This is a movie about brokenness and forgiveness, a testimony that one can move the mountains with a little faith.
“Forgiveness is the remission of sins. For it is by this that what has been lost, and was found, is saved from being lost again.” —St. Augustine[National Catholic Register] We are all lost without Christ’s forgiveness, and we cannot be found, if we do not extend forgiveness to those who trespassed against us. The path to redemption is often long and dark, and some are much more darker than others.
VIDEO: [700 Club] In-depth interview with Olympic champion and WWII hero Louis Zamperini
Despite the title, Unbroken: Path to Redemption is about a man whose once untamable spirit was shattered into pieces during a merciless war, leaving behind only bitter hatred and desire for revenge. Thankfully, those pieces are far from unredeemable.
Unbroken begins with a somber scene when Louis Zamperini, a former Olympian, visits the prisoner of war camp he was held and tortured during World War II. His countenance is serene and peaceful, but at the same time serious and heavy. When the story flashes back to his arrival to the United States after his captivity some years prior, it is instantly recognizable that serenity and peace came with a price.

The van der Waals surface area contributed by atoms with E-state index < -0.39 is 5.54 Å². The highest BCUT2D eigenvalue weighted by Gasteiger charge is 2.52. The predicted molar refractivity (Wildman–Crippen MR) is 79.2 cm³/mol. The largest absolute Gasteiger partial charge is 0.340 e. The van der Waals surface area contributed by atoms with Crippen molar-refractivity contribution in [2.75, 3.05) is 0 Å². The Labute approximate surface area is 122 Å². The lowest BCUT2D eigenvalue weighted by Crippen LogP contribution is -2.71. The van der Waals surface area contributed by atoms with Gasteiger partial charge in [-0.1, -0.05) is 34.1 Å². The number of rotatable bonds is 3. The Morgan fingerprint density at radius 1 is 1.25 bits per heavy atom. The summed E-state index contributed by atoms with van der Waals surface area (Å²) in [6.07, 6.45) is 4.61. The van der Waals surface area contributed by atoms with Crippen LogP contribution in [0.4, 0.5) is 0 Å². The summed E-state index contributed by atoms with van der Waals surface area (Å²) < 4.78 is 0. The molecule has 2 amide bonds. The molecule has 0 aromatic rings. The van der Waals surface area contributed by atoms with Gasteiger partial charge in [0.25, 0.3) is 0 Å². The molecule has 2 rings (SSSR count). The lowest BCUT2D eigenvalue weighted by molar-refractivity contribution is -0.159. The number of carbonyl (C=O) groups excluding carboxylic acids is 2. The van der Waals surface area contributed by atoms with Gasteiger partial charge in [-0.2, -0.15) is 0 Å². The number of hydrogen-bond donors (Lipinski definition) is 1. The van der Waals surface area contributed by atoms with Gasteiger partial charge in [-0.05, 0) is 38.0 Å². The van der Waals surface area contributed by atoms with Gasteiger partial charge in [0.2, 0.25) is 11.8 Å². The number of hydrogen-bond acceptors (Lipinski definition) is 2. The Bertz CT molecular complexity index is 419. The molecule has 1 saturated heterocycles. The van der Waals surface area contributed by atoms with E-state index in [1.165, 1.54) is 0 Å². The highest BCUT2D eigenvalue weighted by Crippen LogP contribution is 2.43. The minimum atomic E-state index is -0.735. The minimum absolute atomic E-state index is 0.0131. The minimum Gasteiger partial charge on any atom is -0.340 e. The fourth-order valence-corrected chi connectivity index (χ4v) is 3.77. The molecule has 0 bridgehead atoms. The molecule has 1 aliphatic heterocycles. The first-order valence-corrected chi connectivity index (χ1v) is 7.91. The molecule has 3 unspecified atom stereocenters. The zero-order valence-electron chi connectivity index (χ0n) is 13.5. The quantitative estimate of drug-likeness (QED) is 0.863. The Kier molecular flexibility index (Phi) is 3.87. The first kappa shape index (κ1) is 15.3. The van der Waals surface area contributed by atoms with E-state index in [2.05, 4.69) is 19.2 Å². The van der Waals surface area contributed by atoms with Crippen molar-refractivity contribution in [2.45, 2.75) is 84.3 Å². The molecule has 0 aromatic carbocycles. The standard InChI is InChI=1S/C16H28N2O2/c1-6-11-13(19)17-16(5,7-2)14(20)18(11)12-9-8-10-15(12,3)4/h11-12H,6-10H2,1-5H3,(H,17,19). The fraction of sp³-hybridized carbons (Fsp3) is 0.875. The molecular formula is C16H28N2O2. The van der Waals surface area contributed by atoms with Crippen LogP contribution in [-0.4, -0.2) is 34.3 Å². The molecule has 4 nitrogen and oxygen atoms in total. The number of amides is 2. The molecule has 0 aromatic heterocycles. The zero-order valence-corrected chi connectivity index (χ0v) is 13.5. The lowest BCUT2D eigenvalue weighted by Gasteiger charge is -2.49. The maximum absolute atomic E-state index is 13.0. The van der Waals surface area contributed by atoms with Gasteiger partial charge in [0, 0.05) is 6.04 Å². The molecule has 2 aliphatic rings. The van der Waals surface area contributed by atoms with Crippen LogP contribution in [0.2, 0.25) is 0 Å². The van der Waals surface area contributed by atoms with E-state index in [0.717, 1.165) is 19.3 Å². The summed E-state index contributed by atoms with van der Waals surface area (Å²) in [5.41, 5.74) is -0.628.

Laura Hillenbrand’s biography of Zamperini, Unbroken: A World War II Story of Survival, Resilience, and Redemption, became a best-seller and won countless awards, because —as the title suggests— it is a story of suffering and trials, but ultimately victory. In the first movie Unbroken (2014) directed by Angelina Jolie, we learn about the troublemaker boy who became an Olympian and the soldier who became a prisoner of war. The first movie was a story of survival with barely any reference to his faith. This one is about the life after survival when one has suffered and changed so much that familiar is not comforting anymore. It is ultimately a story of redemption and forgiveness.
Zamperini’s family throws a party to celebrate the presumably dead soldier’s return. During this time of happiness, what gives away his troubled time in Japan is not violence or hatred, but a fake smile. The smile that often becomes the perfect hiding place for denial.
This article continues at [National Catholic Register] A Review of ‘Unbroken: Path to Redemption’